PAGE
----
By Caleb Guedes-Reed
When a Jewish congregation in Charleston, West Virginia, moved its daily services online at the onset of the pandemic, the rabbi was not sure what to expect. To Rabbi Victor Urecki’s complete surprise, the congregation’s membership grew.
“People from Illinois, Texas, California and Florida are logging on every night to be a part of our community,” says Urecki, who has been the rabbi of Congregation B’nai Jacob in Charleston for the past 35 years. “These are people who moved away and people’s children who have moved away but never found a temple or synagogue that felt like home. This is their home.”
“There is a yahrzeit [a Yiddish word meaning ‘anniversary of a death’] coming up and now three or four generations of a family are able to log on from all over the country to be together,” says Urecki. “This may have never happened before because maybe only one person from the family still lives locally.”
Though Charleston is known for many things, including a history tied to coal mining, beautiful mountain scenery and pepperoni rolls, the city’s vibrant Jewish history comes as a surprise to some.
Congregation B’nai Jacob sits on the corner of the tree-lined Virginia and Elizabeth streets, just two blocks from the Kanawha River that splits the city in two. While they have met there since 1948, the congregation, and the city’s Jewish community, is much older. There are tombstones in the cemetery for Jews with dates reaching back to 1806 and Congregation B’nai Jacob was chartered in 1894.
Rabbi Joe Blair serves Temple Israel, a Reform Jewish community in Charleston, West Virginia, and has led the congregation for the past three years. Blair describes the 1930s to 1960s as the peak in Charleston Jewry.
“Charleston was a great destination for Jews because of the river, transport, trains, roads, etc.,” he says. “There was also major mineral activity like iron, copper, salt.” The Schoenbaum family, who founded the Shoney’s restaurant chain in 1947, were members of Temple Israel.
Urecki agrees that the 1960s were a heyday for Charleston’s Jewish population. “We had huge Sunday schools and a dozen basketball teams,” says Urecki. “There were bar mitzvahs [Bar mitzvah is a Jewish coming of age ritual for boys, bat mitzvah is the equivalent for girls] every single week.”
At one time, there were Jewish communities all over West Virginia. “There were thriving communities in Charleston, Huntington, Bluefield, Williamson and others,” says Urecki.
“Many people, Jewish families included, moved away,” says Urecki. “Children became educated and instead of working as merchants, they became doctors, lawyers or accountants and they started going elsewhere around the country. This was reflective of the larger Jewish population in general.”
Charleston had a population of almost 90,000 in the 1950s. Today, there are approximately 48,000 residents.
Urecki and Blair estimate that there are between 200 to 250 Jewish families living in Charleston today. “A lot of people have the notion that it must be tough to be Jewish in Appalachia,” says Urecki. “But that’s not the case, at least not here in Charleston. The Jewish community has a strong presence and we are well respected.”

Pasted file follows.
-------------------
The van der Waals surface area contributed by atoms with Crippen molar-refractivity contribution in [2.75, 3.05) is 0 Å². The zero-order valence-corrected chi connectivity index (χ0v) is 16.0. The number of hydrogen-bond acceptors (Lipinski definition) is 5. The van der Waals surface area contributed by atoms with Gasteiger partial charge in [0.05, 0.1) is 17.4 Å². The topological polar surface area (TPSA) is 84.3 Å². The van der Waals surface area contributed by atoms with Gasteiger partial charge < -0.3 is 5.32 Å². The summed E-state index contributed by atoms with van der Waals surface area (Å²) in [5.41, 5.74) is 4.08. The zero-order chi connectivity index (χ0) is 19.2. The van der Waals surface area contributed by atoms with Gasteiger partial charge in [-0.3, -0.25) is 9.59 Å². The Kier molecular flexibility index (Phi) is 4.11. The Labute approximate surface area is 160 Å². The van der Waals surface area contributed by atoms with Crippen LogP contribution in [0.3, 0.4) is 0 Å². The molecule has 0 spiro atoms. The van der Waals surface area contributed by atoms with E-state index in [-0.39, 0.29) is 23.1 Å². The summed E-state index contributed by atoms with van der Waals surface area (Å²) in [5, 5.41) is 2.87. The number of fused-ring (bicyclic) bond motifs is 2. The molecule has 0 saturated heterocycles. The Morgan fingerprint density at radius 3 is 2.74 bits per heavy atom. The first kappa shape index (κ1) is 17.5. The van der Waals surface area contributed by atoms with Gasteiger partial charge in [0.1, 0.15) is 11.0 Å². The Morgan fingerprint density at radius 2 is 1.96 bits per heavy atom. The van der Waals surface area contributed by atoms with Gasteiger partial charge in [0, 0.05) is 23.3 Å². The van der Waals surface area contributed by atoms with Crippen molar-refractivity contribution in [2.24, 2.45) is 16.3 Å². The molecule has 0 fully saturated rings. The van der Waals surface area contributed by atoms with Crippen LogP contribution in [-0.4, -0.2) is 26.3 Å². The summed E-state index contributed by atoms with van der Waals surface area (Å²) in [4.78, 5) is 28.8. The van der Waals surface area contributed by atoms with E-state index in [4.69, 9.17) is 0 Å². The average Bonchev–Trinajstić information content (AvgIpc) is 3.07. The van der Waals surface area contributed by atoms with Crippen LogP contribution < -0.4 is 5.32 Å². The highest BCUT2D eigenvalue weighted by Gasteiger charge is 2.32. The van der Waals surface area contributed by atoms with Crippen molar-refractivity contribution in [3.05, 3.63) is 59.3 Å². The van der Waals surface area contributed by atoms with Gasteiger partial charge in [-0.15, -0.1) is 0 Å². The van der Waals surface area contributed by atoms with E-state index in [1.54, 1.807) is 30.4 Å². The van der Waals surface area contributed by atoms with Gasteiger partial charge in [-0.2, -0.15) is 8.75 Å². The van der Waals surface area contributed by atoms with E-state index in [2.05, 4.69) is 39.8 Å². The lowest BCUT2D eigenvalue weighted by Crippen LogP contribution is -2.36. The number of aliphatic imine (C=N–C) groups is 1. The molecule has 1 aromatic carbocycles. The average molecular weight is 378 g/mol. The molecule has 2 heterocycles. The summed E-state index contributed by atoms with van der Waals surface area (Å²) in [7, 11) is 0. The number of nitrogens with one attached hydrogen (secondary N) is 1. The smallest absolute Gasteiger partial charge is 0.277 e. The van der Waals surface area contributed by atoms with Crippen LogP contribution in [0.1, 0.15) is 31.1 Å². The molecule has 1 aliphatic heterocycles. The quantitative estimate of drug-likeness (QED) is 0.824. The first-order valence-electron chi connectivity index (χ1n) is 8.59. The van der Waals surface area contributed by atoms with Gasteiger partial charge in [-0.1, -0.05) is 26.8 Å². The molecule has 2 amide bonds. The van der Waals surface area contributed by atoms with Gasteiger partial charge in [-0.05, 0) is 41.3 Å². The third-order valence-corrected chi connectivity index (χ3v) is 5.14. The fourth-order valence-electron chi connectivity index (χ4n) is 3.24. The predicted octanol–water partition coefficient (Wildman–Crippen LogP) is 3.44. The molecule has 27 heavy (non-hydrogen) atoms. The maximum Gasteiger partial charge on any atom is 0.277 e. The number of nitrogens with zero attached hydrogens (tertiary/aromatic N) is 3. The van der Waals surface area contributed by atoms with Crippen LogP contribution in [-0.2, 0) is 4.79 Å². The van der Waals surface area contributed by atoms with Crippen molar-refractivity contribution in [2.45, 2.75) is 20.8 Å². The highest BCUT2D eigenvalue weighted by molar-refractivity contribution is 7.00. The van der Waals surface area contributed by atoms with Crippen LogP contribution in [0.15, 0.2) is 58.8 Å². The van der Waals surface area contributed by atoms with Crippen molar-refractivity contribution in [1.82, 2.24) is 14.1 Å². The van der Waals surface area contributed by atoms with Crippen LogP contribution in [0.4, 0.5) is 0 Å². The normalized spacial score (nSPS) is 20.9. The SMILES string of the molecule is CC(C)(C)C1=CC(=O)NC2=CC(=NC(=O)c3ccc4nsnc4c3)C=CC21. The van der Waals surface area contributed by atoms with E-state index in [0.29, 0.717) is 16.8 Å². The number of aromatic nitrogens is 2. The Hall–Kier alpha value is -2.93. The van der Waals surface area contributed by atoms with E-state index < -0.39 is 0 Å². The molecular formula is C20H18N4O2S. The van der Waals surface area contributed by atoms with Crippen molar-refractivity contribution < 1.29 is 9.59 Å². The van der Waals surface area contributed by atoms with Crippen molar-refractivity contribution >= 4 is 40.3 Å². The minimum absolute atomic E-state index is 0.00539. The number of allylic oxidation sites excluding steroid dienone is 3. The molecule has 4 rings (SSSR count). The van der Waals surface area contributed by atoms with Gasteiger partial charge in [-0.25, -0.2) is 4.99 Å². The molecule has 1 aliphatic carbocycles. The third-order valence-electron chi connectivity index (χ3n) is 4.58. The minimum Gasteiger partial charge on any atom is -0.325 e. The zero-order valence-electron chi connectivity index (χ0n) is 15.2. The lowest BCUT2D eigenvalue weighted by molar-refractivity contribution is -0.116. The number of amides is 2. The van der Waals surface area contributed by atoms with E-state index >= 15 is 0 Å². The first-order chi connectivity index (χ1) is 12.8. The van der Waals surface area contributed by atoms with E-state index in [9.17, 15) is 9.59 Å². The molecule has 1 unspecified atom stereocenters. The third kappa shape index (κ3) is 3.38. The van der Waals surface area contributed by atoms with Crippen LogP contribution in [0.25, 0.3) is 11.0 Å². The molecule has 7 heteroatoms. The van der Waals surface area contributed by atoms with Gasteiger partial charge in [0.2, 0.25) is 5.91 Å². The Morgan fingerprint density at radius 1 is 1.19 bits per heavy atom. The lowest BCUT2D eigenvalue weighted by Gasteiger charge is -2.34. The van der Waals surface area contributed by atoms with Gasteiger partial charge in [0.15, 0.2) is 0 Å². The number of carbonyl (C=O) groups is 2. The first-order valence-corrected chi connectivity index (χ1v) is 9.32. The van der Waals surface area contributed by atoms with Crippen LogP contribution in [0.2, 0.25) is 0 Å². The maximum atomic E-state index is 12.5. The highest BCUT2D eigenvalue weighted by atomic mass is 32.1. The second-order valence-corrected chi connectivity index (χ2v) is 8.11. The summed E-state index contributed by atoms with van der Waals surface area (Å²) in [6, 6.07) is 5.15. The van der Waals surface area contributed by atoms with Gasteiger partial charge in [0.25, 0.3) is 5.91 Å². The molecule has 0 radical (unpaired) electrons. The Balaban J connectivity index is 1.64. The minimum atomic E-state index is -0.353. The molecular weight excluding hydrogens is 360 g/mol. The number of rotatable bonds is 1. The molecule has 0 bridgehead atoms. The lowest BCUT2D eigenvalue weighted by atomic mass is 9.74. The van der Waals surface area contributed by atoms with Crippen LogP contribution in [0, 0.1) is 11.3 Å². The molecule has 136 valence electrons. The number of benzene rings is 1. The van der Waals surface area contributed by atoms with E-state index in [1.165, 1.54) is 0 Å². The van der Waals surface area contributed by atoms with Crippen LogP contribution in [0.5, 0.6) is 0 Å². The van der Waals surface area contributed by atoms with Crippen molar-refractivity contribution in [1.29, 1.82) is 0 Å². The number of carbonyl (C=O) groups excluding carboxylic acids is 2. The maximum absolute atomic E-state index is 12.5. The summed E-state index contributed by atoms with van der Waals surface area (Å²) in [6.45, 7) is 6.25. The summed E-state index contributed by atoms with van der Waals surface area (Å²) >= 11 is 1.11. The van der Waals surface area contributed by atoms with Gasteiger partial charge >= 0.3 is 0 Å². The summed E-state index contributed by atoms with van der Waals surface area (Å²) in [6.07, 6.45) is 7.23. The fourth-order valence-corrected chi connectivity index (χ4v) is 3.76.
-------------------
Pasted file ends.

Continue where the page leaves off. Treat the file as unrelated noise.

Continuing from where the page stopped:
He says there are many interfaith activities, like interfaith seders and mixed-faith attendance at bar and bat mitzvot. “People ask if they can come to a service; they want to be invited,” says Urecki. “Whenever we do a social activity, we have just as many non-Jews as we do Jews.
Congregation B’nai Jacob is the only traditional synagogue in West Virginia that maintains daily services all in Hebrew, and Urecki says that many from the Christian communities want to see and experience some of the Jewish traditions.
“Because we’re such a small community, we stick together,” he says.”There’s a connection to each other that you don’t always find in larger communities.”
Even with the slow decline in population, Congregation B’nai Jacob and Temple Israel have been able to sustain themselves. “We’ve had astonishing leadership from well-established rabbis,” says Urecki. The last rabbi at B’nai Jacob served for 49 years. “Both congregations were financially sound and did what was necessary to survive,” he says.
They have even been able to avoid merging, like other Jewish communities in West Virginia have had to do. Even though the population has decreased, Congregation B’nai Jacob has been able to maintain daily services and a Saturday morning service. Temple Israel provides a Friday night service.
Like Urecki, Blair doesn’t see a renaissance in the Jewish population in Charleston in the near future due to lack of industry and general economic stagnation. “It’s been this way for a long time,” he says. “Children leave to study and find better opportunities elsewhere and they don’t come back.”
For now, Urecki is enjoying his congregation’s increased membership and the chance for congregants to catch up with old friends. The congregation is now offering blended services with the option to attend in person and online. Where before Urecki worried that they wouldn’t have the required 10 Jews to make a minyan [the quorum of 10 Jewish adults required for certain religious obligations], they now have more than 20 people during the daily services.
“Maybe this blended Zoom service is going to be the actual survival of small communities,” says Urecki. “This is awesome.”